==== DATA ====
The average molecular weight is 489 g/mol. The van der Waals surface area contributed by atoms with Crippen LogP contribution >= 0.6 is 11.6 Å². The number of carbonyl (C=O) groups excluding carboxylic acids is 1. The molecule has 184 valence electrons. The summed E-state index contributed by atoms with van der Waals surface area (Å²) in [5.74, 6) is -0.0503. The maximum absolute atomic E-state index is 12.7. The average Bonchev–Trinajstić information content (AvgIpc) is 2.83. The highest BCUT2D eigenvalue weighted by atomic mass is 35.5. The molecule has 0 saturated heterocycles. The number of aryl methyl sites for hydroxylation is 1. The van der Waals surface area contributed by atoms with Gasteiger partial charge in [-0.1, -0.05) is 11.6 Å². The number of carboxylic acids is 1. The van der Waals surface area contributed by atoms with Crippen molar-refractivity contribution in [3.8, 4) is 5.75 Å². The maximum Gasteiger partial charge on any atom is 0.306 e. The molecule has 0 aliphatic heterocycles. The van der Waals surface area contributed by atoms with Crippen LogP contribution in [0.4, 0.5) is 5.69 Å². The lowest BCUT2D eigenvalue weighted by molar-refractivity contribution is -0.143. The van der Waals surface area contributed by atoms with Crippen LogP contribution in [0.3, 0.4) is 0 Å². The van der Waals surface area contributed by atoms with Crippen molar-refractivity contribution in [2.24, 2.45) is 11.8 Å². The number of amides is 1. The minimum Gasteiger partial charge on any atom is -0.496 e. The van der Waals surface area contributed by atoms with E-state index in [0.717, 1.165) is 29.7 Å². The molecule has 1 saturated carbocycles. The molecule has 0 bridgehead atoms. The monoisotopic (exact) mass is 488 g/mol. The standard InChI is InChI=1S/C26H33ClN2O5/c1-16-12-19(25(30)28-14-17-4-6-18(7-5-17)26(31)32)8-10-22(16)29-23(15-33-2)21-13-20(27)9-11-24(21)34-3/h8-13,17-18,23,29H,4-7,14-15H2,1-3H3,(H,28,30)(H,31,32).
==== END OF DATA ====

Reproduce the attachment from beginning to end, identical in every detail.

The average molecular weight is 489 g/mol. The van der Waals surface area contributed by atoms with Crippen LogP contribution >= 0.6 is 11.6 Å². The number of carbonyl (C=O) groups excluding carboxylic acids is 1. The molecule has 184 valence electrons. The summed E-state index contributed by atoms with van der Waals surface area (Å²) in [5.74, 6) is -0.0503. The maximum absolute atomic E-state index is 12.7. The average Bonchev–Trinajstić information content (AvgIpc) is 2.83. The highest BCUT2D eigenvalue weighted by atomic mass is 35.5. The molecule has 0 saturated heterocycles. The number of aryl methyl sites for hydroxylation is 1. The van der Waals surface area contributed by atoms with Gasteiger partial charge in [-0.1, -0.05) is 11.6 Å². The number of carboxylic acids is 1. The van der Waals surface area contributed by atoms with Crippen molar-refractivity contribution in [3.8, 4) is 5.75 Å². The maximum Gasteiger partial charge on any atom is 0.306 e. The molecule has 0 aliphatic heterocycles. The van der Waals surface area contributed by atoms with Crippen LogP contribution in [0.4, 0.5) is 5.69 Å². The lowest BCUT2D eigenvalue weighted by molar-refractivity contribution is -0.143. The van der Waals surface area contributed by atoms with Crippen LogP contribution in [0.3, 0.4) is 0 Å². The van der Waals surface area contributed by atoms with Crippen molar-refractivity contribution in [2.24, 2.45) is 11.8 Å². The number of amides is 1. The minimum Gasteiger partial charge on any atom is -0.496 e. The van der Waals surface area contributed by atoms with E-state index in [0.717, 1.165) is 29.7 Å². The molecule has 1 saturated carbocycles. The molecule has 0 bridgehead atoms. The monoisotopic (exact) mass is 488 g/mol. The standard InChI is InChI=1S/C26H33ClN2O5/c1-16-12-19(25(30)28-14-17-4-6-18(7-5-17)26(31)32)8-10-22(16)29-23(15-33-2)21-13-20(27)9-11-24(21)34-3/h8-13,17-18,23,29H,4-7,14-15H2,1-3H3,(H,28,30)(H,31,32).